I had to explain that I had a bad cold last week; I felt like I was back in grade school again. I was planning to fly to California to see my family and good friends. I had to call them all and cancel. Then call Travelocity to see if my ticket could in any way be reinstated at a later date, since surely they couldn't want me on a plane? And then call Group Health, to get a fax to Virgin Airlines.... Oh yes, it was very like convincing Mom that I was too sick to go to school. Remember how easy it was when you were actually throwing up or sneezing, producing persuasive symptoms?

But really! California? Who wouldn't want to go? Even so, I was kind of glad I sounded as bad as I did on the phone. No one could doubt me.

And then, when I got well, I had to go through it all again, because I went to a dance. I wasn't coughing or sneezing or dripping, but I wanted to be prudent and not wear myself back into sickness. Since my custom is to dance every dance, I had to explain to my dance partners why I was leaving early. They blanched, of course. Nobody wants a contagious dance partner. And believe me, the last thing I want is to make my partners sick: then who will I dance with next weekend?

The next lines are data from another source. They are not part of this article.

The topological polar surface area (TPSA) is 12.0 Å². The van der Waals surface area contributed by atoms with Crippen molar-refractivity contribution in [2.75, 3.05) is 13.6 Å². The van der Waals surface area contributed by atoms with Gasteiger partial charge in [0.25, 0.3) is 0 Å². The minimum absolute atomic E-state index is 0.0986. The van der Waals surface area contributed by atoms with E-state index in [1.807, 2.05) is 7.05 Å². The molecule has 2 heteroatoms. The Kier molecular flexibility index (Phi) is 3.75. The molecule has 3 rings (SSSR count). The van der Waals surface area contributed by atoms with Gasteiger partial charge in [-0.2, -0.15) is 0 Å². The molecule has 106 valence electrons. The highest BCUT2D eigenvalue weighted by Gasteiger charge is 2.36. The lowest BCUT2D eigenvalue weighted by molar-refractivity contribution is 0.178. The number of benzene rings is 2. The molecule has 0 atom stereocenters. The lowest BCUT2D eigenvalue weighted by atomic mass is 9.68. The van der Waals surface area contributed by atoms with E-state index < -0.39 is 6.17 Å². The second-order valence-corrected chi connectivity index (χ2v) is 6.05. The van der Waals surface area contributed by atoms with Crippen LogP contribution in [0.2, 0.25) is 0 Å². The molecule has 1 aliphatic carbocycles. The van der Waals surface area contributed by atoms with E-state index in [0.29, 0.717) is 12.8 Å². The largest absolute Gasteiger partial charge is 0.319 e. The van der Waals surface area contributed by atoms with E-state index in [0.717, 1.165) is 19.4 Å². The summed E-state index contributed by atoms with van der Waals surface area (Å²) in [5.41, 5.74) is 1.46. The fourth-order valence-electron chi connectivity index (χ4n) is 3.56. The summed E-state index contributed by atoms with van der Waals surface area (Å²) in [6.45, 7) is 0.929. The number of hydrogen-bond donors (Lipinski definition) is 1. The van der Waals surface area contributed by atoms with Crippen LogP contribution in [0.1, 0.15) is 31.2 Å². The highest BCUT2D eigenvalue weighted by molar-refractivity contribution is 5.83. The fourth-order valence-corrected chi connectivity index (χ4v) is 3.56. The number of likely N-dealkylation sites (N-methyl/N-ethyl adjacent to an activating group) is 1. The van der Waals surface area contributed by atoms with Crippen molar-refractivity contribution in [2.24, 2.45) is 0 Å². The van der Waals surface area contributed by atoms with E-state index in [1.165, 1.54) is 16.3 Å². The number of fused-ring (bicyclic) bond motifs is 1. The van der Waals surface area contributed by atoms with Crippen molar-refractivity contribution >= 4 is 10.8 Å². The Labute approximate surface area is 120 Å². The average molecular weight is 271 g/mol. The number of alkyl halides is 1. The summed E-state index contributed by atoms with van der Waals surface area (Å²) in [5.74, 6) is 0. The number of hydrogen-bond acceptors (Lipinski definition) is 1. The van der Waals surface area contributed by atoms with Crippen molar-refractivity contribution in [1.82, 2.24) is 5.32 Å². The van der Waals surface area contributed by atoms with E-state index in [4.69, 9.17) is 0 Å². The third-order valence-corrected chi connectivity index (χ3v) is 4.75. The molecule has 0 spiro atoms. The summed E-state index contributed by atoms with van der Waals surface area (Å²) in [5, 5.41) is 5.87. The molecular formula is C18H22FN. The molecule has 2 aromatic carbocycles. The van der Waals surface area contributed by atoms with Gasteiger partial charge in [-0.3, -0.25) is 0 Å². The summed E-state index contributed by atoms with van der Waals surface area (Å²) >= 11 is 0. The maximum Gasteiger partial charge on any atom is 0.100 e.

So first I had to convince people I was sick. Then I had to convince them I was well. Or probably I didn't have to convince anybody. Probably they just believed me.

I don't think I have ever called in sick to a job. I can't do it. But I have lied to get out of school. I remember once I stretched an illness out two weeks.

And now I'm paying for it.

Old Ladies?

the sedum turned wine red--
yet again I am offered
a seat on the bus

Vicki McCullough, Vancouver, Canada

(Discovered this morning on YouTube video of recent Seabeck, WA, haiku weekend.)

Wednesday, November 11, 2009

What Life Gives You